PHP / Security

PHP Security: disable error_reporting() NOW

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The arrival of amazing malware

In one of the servers which I’ve been securing against malware, an amazing backdoor PHP script was found:

<?php error_reporting(0); ${"x47Lx4fBx41x4cx53"}["x72x6dx63vfy"]="bx6fx74x5fx75x73ers";${"x47x4cx4fBx41x4cx53"}["x67x74lx76x68x75x6e"]="x62x6ft_ix70s";${"x47x4cx4fBx41x4cx53"}... lots of obfuscated code follows..

Why was it undetected by malware scanners? And how can we detect this kind of malware ourselves?

I won’t go into much details what the actual code does. In short, it allows hackers to run any commands on the compromised servers.
The code is highly obfuscated and there were dozens of similar scripts implanted in multiple directories of the website in question.

Take note at the opening code: error_reporting(0). It tries to turn off any errors from being written to PHP error log or displayed to browsers. And it succeeds.

php_admin_flag and error_reporting(0)

Supposedly, you did the right thing in configuring your PHP-FPM pool, e.g.:

php_admin_value[error_reporting] = E_ALL & ~E_NOTICE & ~E_STRICT & ~E_DEPRECATED

You’d expect that error_reporting(0) function calls will have no effect on the configured secure value of logging level. You’re wrong. At least as of PHP 7.0, there’s a long-standing bug which makes php_admin_value[error_reporting] useless.

With 7.0 <= PHP <= 7.?, any script can call error_reporting(0) and bypass whatever secure log level you have chosen.

You can see whether your specific PHP version is affected by running a simple test script. Provided you have placed the sample php_admin_value[error_reporting] directive in your PHP-FPM pool, create a script:


Affected PHP versions will emit int(22519) int(0), meaning that error_reporting(0) is allowed to override master PHP configuration value.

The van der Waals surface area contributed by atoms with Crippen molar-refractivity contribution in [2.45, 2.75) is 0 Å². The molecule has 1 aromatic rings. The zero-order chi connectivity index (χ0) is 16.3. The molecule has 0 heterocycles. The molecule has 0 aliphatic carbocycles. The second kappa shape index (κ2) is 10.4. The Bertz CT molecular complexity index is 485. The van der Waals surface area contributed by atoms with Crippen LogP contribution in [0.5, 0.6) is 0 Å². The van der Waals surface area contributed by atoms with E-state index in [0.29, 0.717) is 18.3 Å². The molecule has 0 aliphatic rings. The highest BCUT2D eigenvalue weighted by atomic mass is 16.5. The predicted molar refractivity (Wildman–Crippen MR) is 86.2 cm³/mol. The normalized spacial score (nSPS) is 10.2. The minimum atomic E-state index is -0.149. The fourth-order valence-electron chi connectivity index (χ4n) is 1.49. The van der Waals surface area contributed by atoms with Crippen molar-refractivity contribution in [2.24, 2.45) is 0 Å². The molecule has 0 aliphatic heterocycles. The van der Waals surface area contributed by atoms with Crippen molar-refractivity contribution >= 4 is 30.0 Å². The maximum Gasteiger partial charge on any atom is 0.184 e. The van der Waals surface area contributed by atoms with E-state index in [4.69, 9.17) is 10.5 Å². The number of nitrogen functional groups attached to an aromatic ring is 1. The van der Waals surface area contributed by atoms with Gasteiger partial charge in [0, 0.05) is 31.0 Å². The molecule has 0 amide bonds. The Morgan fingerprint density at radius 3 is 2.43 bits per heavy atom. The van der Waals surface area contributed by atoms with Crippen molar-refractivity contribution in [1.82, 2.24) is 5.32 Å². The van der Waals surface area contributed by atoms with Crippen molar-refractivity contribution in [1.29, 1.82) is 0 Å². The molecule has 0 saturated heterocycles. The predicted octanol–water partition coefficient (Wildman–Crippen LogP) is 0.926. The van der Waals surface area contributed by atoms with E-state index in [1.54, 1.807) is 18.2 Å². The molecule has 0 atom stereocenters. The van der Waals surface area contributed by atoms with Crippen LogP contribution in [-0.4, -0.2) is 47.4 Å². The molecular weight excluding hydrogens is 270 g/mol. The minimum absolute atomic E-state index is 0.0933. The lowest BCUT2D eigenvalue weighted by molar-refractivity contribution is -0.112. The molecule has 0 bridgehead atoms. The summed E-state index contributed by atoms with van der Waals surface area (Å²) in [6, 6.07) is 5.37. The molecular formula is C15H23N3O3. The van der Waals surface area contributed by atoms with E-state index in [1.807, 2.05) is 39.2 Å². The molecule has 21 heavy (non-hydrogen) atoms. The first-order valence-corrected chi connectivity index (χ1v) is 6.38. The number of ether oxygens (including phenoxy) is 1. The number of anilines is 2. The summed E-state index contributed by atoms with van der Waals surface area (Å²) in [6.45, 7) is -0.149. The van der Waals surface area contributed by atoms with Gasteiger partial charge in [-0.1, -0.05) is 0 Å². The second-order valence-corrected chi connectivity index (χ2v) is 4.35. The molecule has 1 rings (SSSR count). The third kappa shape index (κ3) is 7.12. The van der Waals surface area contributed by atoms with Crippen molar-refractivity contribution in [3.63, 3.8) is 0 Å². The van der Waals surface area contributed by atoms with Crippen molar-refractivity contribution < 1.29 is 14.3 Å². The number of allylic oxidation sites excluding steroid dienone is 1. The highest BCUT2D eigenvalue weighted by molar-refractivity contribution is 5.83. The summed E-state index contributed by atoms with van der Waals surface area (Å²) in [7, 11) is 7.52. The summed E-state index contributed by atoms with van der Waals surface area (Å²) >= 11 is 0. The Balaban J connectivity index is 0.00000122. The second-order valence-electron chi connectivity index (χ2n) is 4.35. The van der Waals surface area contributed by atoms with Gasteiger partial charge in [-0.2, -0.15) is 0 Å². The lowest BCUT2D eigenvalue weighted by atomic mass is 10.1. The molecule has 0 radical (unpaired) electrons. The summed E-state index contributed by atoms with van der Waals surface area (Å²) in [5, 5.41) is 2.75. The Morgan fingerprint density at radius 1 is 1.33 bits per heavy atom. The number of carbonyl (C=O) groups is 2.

PHP Version Affected? Behaviour
5.4.45 NO error_reporting(0) does not override master value.
5.6.36 NO error_reporting(0) does not override master value.
7.0.30 YES error_reporting(0) overrides master value.
7.2.6 YES error_reporting(0) overrides master value.

Surely enough, if hackers want to use your server as a tool, they want to keep their profile low. This is especially true for cryptojackers who want to leverage the power of your server to mine Monero. They want to do it as long as possible and stay undetected for as long as possible.

And the error_reporting PHP function is just there for their benefit. No matter what secure configuration PHP 7 has on the server level, the error_reporting(0) can override it and completely silence errors in affected scripts.

I can’t think of a good use for error_reporting function at all!. Apart from the mentioned malicious intent, error_reporting(0) is also a darling of bad coders trying to silence their code from emitting errors and warnings. This just makes things hard to troubleshoot on live servers.

If you know how to configure servers properly and have already specified the necessary logging level via error_reporting php.ini configuration directive, then you don’t need error_reporting(...) function at all.

Disable error_reporting(…)

Unfortunately, with the aforementioned PHP 7 bug, any script can override the configured error level, by just calling error_reporting(0). The only way to stop this is to disable the function altogether.

Make sure that your php.ini is configured with:


This will emit a security warning for scripts that use the function (they won’t fail). There, one change got us 2 things:

  • The malware can’t hide so easily as we have raised the chances of it exposing itself via PHP error log
  • We know who’s only trying to appear as a good coder by having PHP run with mouth shut about their unfixed bugs

But WordPress…

WordPress is trying to outsmart us and their developers think that we don’t know how to configure our servers. Even with default configuration (with WP_DEBUG off), you’d notice:

error_reporting() has been disabled for security reasons in wp-load.php on line 24
error_reporting() has been disabled for security reasons in load.php on line 333

You can’t do much about this: ignore the warnings or comment out those lines with ‘//’ to keep your logs clean (and also make things a little faster by running 2 fewer lines of PHP. Micro optimization maniac detectado πŸ™‚

Oh wait, you can actually use an automated patch plugin. Installable via CLI:

wp plugin install https://github.com/GetPageSpeed/wp-error-reporting-patch/archive/master.zip --activate

If you go “ignore the warnings” route (keep WordPress files intact), you may want to filter WordPress cron errors.

@ Not so fast @

PHP has one built-in error handling operator which is @. If you prepend anything to a code with this sign, the error will be silenced.